As the consuls were parting, the lieutenants-general and tribunes of Appius's army gathered round them. Some entreated their own general that he would not reject the voluntary offer of his colleague's assistance, which ought to have been solicited in the first instance:
the greater number used their endeavours to stop Volumnius, beseeching him “not, through a peevish dispute with his colleague, to abandon the interest of the commonwealth;
and represented to him, that in case any misfortune should happen, the blame would fall on the person who forsook the other, not on the one forsaken; that the state of affairs was such, that the credit and discredit of every success and failure in Etruria would be attributed to Lucius Volumnius: for no one would inquire, what were the words of Appius, but what the situation of the army.
Appius indeed had dismissed him, but the commonwealth, and the army, required his stay. Let him only make trial of the inclinations of the soldiers.”
By such admonitions and entreaties they, in a manner, dragged the consuls, who almost resisted, to an assembly. There, longer discourses were made to the same purport, as had passed before in the presence of a few.
And when Volumnius, who had the advantage of the argument, showed himself not' deficient in oratory, in despite of the extraordinary eloquence of his colleague;
Appius observed with a sneer, that “they ought to acknowledge themselves indebted to him, in having a consul who possessed eloquence also, instead of being dumb and speechless, when in their former consulate, particularly during the first months, he was not able so much as to open his lips; but now, in his harangues, even aspired after popularity.”
Volumnius replied, “How much more earnestly do I wish, that you had learned from me to act with spirit, than I from you to speak with elegance: that now he made a final proposal, which would determine, not which is the better orator, for that is not what the public wants, but which is the better commander.
The [p. 652]
provinces are Etruria and Samnium: that he might select which he preferred; that he, with his own army, will undertake to manage the business either in Etruria or in Samnium.”
The soldiers then, with loud clamours, requested that they would, in conjunction, carry on the war in Etruria;
when Volumnius perceiving that it was the general wish, said, “Since I have been mistaken in apprehending my colleague's meaning, I will take care that there shall be no room for mistake with respect to the purport of your wishes.
Signify by a shout whether you choose that I should stay or depart.” On this, a shout was raised, so loud, that it brought the enemy out of their camp: they snatched up their arms, and marched down in order of battle.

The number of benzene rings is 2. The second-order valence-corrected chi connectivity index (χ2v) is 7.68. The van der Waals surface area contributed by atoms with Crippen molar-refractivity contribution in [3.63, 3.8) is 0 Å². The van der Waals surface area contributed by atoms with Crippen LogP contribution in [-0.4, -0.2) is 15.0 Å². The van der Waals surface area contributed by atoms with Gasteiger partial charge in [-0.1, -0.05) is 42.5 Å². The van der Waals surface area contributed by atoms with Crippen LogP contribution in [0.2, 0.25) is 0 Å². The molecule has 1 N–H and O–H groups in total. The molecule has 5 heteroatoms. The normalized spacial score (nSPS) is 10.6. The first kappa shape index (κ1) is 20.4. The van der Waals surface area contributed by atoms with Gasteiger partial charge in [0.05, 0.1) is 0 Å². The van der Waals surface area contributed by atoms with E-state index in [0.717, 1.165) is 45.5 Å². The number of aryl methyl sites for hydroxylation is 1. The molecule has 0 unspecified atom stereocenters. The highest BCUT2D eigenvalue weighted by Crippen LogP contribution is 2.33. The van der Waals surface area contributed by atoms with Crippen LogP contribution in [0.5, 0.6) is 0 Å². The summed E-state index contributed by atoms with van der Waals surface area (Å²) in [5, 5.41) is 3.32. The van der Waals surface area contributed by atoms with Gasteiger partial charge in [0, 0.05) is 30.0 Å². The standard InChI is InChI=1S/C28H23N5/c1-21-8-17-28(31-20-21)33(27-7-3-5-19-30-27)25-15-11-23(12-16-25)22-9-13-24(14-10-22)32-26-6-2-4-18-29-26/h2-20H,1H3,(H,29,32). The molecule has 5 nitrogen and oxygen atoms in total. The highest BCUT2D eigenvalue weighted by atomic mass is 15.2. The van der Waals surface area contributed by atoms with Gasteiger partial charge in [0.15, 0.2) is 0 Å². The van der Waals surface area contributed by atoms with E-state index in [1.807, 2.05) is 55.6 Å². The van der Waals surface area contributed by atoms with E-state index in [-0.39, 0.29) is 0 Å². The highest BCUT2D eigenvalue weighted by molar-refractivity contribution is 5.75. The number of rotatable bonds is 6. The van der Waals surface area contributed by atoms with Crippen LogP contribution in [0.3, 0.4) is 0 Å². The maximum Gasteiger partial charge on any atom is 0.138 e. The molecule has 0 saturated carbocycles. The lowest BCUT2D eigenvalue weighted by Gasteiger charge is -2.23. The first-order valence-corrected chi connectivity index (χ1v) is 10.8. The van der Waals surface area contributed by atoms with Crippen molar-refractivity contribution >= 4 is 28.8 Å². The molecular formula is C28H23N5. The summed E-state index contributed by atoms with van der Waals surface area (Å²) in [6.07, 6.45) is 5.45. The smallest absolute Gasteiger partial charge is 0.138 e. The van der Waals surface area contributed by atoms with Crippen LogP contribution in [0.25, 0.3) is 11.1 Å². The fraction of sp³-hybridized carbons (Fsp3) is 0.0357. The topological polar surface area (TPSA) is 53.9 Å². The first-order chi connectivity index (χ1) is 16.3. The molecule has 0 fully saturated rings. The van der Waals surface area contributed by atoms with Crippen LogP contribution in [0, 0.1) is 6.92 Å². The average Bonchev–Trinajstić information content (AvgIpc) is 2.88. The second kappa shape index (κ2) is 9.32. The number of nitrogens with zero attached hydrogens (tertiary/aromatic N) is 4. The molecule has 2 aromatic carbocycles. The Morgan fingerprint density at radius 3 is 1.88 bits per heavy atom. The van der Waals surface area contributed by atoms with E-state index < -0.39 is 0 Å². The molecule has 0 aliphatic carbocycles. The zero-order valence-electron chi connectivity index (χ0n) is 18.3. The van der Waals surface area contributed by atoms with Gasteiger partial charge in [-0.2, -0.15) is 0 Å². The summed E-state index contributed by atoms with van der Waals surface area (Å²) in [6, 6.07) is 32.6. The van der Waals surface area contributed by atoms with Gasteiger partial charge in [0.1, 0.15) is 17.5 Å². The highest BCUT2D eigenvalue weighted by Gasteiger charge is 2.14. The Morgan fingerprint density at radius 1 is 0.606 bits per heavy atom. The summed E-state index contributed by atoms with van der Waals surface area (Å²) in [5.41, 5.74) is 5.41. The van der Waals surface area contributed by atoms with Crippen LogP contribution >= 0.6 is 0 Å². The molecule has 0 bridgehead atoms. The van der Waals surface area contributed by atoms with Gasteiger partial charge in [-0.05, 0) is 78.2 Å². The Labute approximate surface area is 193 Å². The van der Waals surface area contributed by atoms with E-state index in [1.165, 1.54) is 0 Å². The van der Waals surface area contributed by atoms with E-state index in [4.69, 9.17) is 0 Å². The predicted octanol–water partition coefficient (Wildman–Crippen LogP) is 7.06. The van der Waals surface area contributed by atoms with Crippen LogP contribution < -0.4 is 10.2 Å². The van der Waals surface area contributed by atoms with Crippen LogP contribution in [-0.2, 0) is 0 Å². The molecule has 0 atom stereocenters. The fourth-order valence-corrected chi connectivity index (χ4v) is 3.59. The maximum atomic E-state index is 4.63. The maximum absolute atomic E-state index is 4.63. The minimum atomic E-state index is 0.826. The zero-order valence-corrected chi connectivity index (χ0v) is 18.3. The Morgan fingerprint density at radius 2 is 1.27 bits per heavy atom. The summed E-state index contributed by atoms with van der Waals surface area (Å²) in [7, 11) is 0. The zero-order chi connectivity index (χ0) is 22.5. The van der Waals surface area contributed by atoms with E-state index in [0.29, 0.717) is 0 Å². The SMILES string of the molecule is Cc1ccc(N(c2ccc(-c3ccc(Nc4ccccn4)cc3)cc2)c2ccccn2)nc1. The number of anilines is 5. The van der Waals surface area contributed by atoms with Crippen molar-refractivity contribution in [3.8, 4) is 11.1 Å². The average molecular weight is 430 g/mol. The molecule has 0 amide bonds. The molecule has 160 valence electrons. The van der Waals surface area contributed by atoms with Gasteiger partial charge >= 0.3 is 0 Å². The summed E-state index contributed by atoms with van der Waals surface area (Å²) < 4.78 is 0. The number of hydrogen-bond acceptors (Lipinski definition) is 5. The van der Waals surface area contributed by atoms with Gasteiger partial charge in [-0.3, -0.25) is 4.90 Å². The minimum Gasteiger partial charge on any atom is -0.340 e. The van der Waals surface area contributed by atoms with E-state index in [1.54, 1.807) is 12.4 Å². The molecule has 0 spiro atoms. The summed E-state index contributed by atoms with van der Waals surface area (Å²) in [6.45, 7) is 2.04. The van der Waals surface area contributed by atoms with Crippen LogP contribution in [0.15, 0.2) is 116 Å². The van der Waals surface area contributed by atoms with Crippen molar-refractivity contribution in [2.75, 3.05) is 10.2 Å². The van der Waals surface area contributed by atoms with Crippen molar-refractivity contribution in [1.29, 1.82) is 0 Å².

Volumnius likewise ordered the signal to be sounded, and the standard to be advanced from the camp. It is said that Appius hesitated, perceiving that, whether he fought or remained inactive, his colleague would have the victory; and that, afterwards, dreading lest his own legions also should follow Volumnius, he also gave the signal, at the earnest desire of his men.
On neither side were the forces drawn up to advantage: for, on the one, Gellius Egnatius, the Samnite general, had gone out to forage with a few cohorts, and his men entered
on the fight as the violence of their passions prompted, rather than under any directions or orders.
On the other, the Roman armies neither marched out together, nor had time sufficient to form: Volumnius began to engage before Appius came up to the enemy, consequently the engagement commenced, their front in the battle being uneven; and by some accidental interchange of their usual opponents, the Etrurians fought against Volumnius; and the Samnites, after delaying some time on account of the absence of their general, against Appius.
We are told that Appius, during the heat of the fight, raising his hands toward heaven, so as to be seen in the foremost ranks, prayed thus, “Bellona, if thou grantest us the victory this day, I vow to thee a temple.” And that after this vow, as if inspirited by the goddess, he displayed a degree of courage equal to that of his colleague and of the troops.
The generals performed every duty, and each of their armies exerted, with emulation, its utmost vigour, lest victory should commence on the other side.
They therefore routed and put to flight the enemy, who were ill able to withstand a force so much superior to any with which they had been accustomed [p. 653]
then pressing them as they gave ground, and pursuing them closely as they fled, they drove them into their camp. There, by the interposition of Gellius and his Samnite cohorts, the fight was renewed for a little time.
But these being likewise soon dispersed, the camp was now stormed by the conquerors; and whilst Volumnius, in person, led his troops against one of the gates, Appius, frequently invoking Bellona the victorious, inflamed the courage of his men, they broke in through the rampart and trenches.
The camp was taken and plundered, and an abundance of spoil was found, and given up to the soldiers. Of the enemy seven thousand three hundred were slain; and two thousand one hundred and twenty taken.